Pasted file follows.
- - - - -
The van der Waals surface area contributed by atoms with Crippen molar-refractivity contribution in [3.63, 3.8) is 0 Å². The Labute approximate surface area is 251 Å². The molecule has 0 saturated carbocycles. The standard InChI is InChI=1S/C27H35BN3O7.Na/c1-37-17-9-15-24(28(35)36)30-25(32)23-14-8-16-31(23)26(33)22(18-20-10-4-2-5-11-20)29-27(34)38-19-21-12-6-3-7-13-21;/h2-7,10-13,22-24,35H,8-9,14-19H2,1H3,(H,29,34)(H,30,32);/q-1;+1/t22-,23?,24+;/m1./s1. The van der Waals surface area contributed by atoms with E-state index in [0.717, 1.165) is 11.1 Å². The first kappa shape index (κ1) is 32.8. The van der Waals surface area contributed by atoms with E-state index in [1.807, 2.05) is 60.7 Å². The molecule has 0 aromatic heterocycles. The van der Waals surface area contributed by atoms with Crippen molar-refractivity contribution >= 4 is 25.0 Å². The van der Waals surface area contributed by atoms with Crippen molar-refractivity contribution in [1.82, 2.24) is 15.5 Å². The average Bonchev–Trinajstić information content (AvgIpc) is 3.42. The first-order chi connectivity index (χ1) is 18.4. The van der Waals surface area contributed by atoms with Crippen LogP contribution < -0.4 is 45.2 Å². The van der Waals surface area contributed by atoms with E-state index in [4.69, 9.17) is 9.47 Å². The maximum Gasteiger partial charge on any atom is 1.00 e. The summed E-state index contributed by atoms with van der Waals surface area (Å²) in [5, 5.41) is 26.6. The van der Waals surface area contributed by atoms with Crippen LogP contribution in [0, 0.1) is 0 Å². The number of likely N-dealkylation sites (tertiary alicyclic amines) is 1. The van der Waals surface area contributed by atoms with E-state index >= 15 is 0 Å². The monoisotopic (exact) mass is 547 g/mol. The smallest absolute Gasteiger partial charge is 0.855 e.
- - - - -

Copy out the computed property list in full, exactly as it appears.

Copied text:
The van der Waals surface area contributed by atoms with Crippen molar-refractivity contribution in [3.63, 3.8) is 0 Å². The Labute approximate surface area is 251 Å². The molecule has 0 saturated carbocycles. The standard InChI is InChI=1S/C27H35BN3O7.Na/c1-37-17-9-15-24(28(35)36)30-25(32)23-14-8-16-31(23)26(33)22(18-20-10-4-2-5-11-20)29-27(34)38-19-21-12-6-3-7-13-21;/h2-7,10-13,22-24,35H,8-9,14-19H2,1H3,(H,29,34)(H,30,32);/q-1;+1/t22-,23?,24+;/m1./s1. The van der Waals surface area contributed by atoms with E-state index in [0.717, 1.165) is 11.1 Å². The first kappa shape index (κ1) is 32.8. The van der Waals surface area contributed by atoms with E-state index in [1.807, 2.05) is 60.7 Å². The molecule has 0 aromatic heterocycles. The van der Waals surface area contributed by atoms with Crippen molar-refractivity contribution >= 4 is 25.0 Å². The van der Waals surface area contributed by atoms with Crippen molar-refractivity contribution in [1.82, 2.24) is 15.5 Å². The average Bonchev–Trinajstić information content (AvgIpc) is 3.42. The first-order chi connectivity index (χ1) is 18.4. The van der Waals surface area contributed by atoms with Crippen LogP contribution < -0.4 is 45.2 Å². The van der Waals surface area contributed by atoms with E-state index in [4.69, 9.17) is 9.47 Å². The maximum Gasteiger partial charge on any atom is 1.00 e. The summed E-state index contributed by atoms with van der Waals surface area (Å²) in [5, 5.41) is 26.6. The van der Waals surface area contributed by atoms with Crippen LogP contribution in [0, 0.1) is 0 Å². The number of likely N-dealkylation sites (tertiary alicyclic amines) is 1. The van der Waals surface area contributed by atoms with E-state index >= 15 is 0 Å². The monoisotopic (exact) mass is 547 g/mol. The smallest absolute Gasteiger partial charge is 0.855 e.